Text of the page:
For example NFTs, my favorite topic lately. Despite the apparent advantages of this technology, there are still a bunch of problems it couldn’t solve properly. For instance, it is still difficult to find the original owner of the NFT and understand how many copies of it exist. Authenticity and copyright protection issues still remain. We at Humanode are developing biometric identifiers that are unique to individuals and highly reliable in verifying identity, without saying that it is fast and easy to use. They are likely to be tied in as an option for user identification in the NFT marketplaces and offer the most user-friendly way to interact with blockchain-based services for the non-techy users, for example, from art communities, as they will only need to scan their faces to enter these services as well as to sign transactions. Thus, Humanode gave life and name to a new phenomenon - biometric-based NFTs.
What are your goals concerning the growth of the Humanode community?
Well, I might say that if the project is truly valuable, the community will probably grow naturally. However, we at Humanode have a precise strategy and do our best in terms of awareness and interaction with our Hub, just in case.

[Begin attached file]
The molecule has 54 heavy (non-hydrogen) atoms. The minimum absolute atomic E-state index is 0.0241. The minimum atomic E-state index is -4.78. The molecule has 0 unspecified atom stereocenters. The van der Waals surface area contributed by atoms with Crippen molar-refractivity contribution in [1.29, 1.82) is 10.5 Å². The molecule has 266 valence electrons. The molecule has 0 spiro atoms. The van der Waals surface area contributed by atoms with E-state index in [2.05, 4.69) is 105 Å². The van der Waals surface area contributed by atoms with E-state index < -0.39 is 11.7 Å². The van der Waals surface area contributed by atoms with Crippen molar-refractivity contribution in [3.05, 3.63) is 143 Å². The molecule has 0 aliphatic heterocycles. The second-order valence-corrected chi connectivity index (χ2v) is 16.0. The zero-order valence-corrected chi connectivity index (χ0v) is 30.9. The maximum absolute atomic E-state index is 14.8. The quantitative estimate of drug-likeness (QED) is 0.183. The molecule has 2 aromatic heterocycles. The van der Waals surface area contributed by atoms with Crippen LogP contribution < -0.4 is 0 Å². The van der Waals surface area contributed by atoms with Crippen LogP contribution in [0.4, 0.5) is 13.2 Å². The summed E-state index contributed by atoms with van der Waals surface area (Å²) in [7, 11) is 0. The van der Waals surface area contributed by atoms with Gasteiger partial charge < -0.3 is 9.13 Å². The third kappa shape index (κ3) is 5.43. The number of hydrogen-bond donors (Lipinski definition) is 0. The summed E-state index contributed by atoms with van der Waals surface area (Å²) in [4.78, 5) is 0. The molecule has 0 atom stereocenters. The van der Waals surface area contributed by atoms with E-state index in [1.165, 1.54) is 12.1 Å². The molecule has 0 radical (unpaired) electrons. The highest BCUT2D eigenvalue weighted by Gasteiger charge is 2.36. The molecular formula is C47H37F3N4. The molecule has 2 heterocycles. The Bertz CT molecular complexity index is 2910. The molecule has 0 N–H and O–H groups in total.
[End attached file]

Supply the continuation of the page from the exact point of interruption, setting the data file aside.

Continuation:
Surely, building a strong community is one of Humanode’s top priorities. Our goal is not only to grow it but also to give all the power of the network to people, hoping that the power of the community will lead Humanode to develop globally and will change the system for the better as a result. The Humanode network will be governed by the Humanode DAO named Vortex which will propose and decide on key parameters. It will consist of human nodes themselves, Delegators, and Governors. Becoming a part of Vortex will give access to different governing tools based on governor ranks, which are based on Proof-of-Time and Proof-of-Devotion, meaning that devotion in the system is valued more than the riches one has. We are creating a network based on equality of opportunity for all. One human = one node = one vote. That’s the plan.
Moreover, there will be other ways to get the community involved. Thus, we develop a special grant-based program named Formation dedicated to supporting the network’s environment and related technologies. Formation will provide investments, grants, and employment.
Needless to say, the Humanode community will grow alongside and mix with such king-sized developer communities of crypto ecosystems like Polkadot and Ethereum, as Humanode will be fully compatible with the last one. And I believe Humanode will unite not only crypto communities but fans of other technologies and even non-techy enthusiasts, as the project has so much to offer. It's not for nothing, Humanode’s motto is ‘Unity within’, right?
Aside from work and Humanode, what do you enjoy most in life? Do you have hobbies?
Oh, I used to have. Paradigm and Humanode have been taking almost all my time and attention lately. And I think that's great because I do what I like and I am where I want to be.
Other than that, I enjoy open lectures, exhibitions of contemporary art, and underground concerts. At times, when inspiration comes, I write academic papers, draw nudes and make experimental music.